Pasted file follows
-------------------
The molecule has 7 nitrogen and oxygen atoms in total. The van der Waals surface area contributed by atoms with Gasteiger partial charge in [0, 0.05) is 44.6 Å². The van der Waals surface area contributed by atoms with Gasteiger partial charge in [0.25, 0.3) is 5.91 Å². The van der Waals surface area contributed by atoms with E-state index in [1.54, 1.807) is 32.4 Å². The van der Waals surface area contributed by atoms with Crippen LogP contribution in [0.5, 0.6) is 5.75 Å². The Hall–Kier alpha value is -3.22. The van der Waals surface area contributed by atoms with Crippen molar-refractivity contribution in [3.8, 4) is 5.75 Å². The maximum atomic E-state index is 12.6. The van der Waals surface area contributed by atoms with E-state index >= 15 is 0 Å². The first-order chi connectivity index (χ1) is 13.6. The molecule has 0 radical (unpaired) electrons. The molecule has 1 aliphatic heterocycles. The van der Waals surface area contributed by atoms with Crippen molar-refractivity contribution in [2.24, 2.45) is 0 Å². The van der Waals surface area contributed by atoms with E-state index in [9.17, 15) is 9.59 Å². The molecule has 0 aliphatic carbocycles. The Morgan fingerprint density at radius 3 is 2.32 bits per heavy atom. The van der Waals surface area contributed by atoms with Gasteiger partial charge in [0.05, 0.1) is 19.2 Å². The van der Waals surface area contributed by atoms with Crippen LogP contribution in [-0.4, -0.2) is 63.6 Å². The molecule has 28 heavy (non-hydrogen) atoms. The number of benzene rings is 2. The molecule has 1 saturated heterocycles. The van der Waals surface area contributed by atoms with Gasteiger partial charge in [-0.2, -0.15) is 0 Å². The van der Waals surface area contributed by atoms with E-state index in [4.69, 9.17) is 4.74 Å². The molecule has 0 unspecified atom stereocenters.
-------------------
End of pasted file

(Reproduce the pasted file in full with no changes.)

The molecule has 7 nitrogen and oxygen atoms in total. The van der Waals surface area contributed by atoms with Gasteiger partial charge in [0, 0.05) is 44.6 Å². The van der Waals surface area contributed by atoms with Gasteiger partial charge in [0.25, 0.3) is 5.91 Å². The van der Waals surface area contributed by atoms with E-state index in [1.54, 1.807) is 32.4 Å². The van der Waals surface area contributed by atoms with Crippen LogP contribution in [0.5, 0.6) is 5.75 Å². The Hall–Kier alpha value is -3.22. The van der Waals surface area contributed by atoms with Crippen molar-refractivity contribution in [3.8, 4) is 5.75 Å². The maximum atomic E-state index is 12.6. The van der Waals surface area contributed by atoms with E-state index >= 15 is 0 Å². The first-order chi connectivity index (χ1) is 13.6. The molecule has 0 radical (unpaired) electrons. The molecule has 1 aliphatic heterocycles. The van der Waals surface area contributed by atoms with Crippen molar-refractivity contribution in [2.24, 2.45) is 0 Å². The van der Waals surface area contributed by atoms with E-state index in [9.17, 15) is 9.59 Å². The molecule has 0 aliphatic carbocycles. The Morgan fingerprint density at radius 3 is 2.32 bits per heavy atom. The van der Waals surface area contributed by atoms with Gasteiger partial charge in [0.05, 0.1) is 19.2 Å². The van der Waals surface area contributed by atoms with Crippen LogP contribution in [-0.4, -0.2) is 63.6 Å². The molecule has 28 heavy (non-hydrogen) atoms. The number of benzene rings is 2. The molecule has 1 saturated heterocycles. The van der Waals surface area contributed by atoms with Gasteiger partial charge in [-0.2, -0.15) is 0 Å². The van der Waals surface area contributed by atoms with E-state index in [4.69, 9.17) is 4.74 Å². The molecule has 0 unspecified atom stereocenters.